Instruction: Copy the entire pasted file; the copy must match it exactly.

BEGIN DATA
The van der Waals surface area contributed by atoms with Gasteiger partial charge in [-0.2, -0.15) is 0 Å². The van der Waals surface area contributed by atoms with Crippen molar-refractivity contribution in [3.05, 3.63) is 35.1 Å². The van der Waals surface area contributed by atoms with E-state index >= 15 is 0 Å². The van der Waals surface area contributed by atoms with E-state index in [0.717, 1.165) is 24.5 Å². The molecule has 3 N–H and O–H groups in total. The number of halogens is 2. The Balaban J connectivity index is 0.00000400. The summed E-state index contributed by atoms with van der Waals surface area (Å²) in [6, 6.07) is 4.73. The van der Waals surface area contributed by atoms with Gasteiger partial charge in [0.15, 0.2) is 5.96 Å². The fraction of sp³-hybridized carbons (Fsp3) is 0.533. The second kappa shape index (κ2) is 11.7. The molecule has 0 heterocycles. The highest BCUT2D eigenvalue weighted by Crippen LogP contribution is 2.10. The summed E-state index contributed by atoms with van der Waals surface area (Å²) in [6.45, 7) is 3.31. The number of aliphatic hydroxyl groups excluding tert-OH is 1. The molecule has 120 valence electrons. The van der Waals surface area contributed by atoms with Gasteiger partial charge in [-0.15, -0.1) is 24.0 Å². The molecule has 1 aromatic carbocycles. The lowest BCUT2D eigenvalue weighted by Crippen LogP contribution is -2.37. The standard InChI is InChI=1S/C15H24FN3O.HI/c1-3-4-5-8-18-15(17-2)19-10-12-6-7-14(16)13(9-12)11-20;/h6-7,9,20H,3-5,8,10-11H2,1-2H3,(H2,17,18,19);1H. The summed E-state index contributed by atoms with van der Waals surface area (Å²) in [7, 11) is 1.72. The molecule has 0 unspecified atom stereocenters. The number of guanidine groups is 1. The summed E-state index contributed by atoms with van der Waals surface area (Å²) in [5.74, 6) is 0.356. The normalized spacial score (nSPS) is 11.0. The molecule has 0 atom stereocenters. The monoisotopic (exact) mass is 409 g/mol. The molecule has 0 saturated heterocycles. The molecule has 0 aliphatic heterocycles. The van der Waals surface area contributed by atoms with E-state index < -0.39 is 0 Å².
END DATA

The van der Waals surface area contributed by atoms with Gasteiger partial charge in [-0.2, -0.15) is 0 Å². The van der Waals surface area contributed by atoms with Crippen molar-refractivity contribution in [3.05, 3.63) is 35.1 Å². The van der Waals surface area contributed by atoms with E-state index >= 15 is 0 Å². The van der Waals surface area contributed by atoms with E-state index in [0.717, 1.165) is 24.5 Å². The molecule has 3 N–H and O–H groups in total. The number of halogens is 2. The Balaban J connectivity index is 0.00000400. The summed E-state index contributed by atoms with van der Waals surface area (Å²) in [6, 6.07) is 4.73. The van der Waals surface area contributed by atoms with Gasteiger partial charge in [0.15, 0.2) is 5.96 Å². The fraction of sp³-hybridized carbons (Fsp3) is 0.533. The second kappa shape index (κ2) is 11.7. The molecule has 0 heterocycles. The highest BCUT2D eigenvalue weighted by Crippen LogP contribution is 2.10. The summed E-state index contributed by atoms with van der Waals surface area (Å²) in [6.45, 7) is 3.31. The number of aliphatic hydroxyl groups excluding tert-OH is 1. The molecule has 120 valence electrons. The van der Waals surface area contributed by atoms with Gasteiger partial charge in [-0.15, -0.1) is 24.0 Å². The molecule has 1 aromatic carbocycles. The lowest BCUT2D eigenvalue weighted by Crippen LogP contribution is -2.37. The standard InChI is InChI=1S/C15H24FN3O.HI/c1-3-4-5-8-18-15(17-2)19-10-12-6-7-14(16)13(9-12)11-20;/h6-7,9,20H,3-5,8,10-11H2,1-2H3,(H2,17,18,19);1H. The summed E-state index contributed by atoms with van der Waals surface area (Å²) in [7, 11) is 1.72. The molecule has 0 unspecified atom stereocenters. The number of guanidine groups is 1. The summed E-state index contributed by atoms with van der Waals surface area (Å²) in [5.74, 6) is 0.356. The normalized spacial score (nSPS) is 11.0. The molecule has 0 atom stereocenters. The monoisotopic (exact) mass is 409 g/mol. The molecule has 0 saturated heterocycles. The molecule has 0 aliphatic heterocycles. The van der Waals surface area contributed by atoms with E-state index < -0.39 is 0 Å².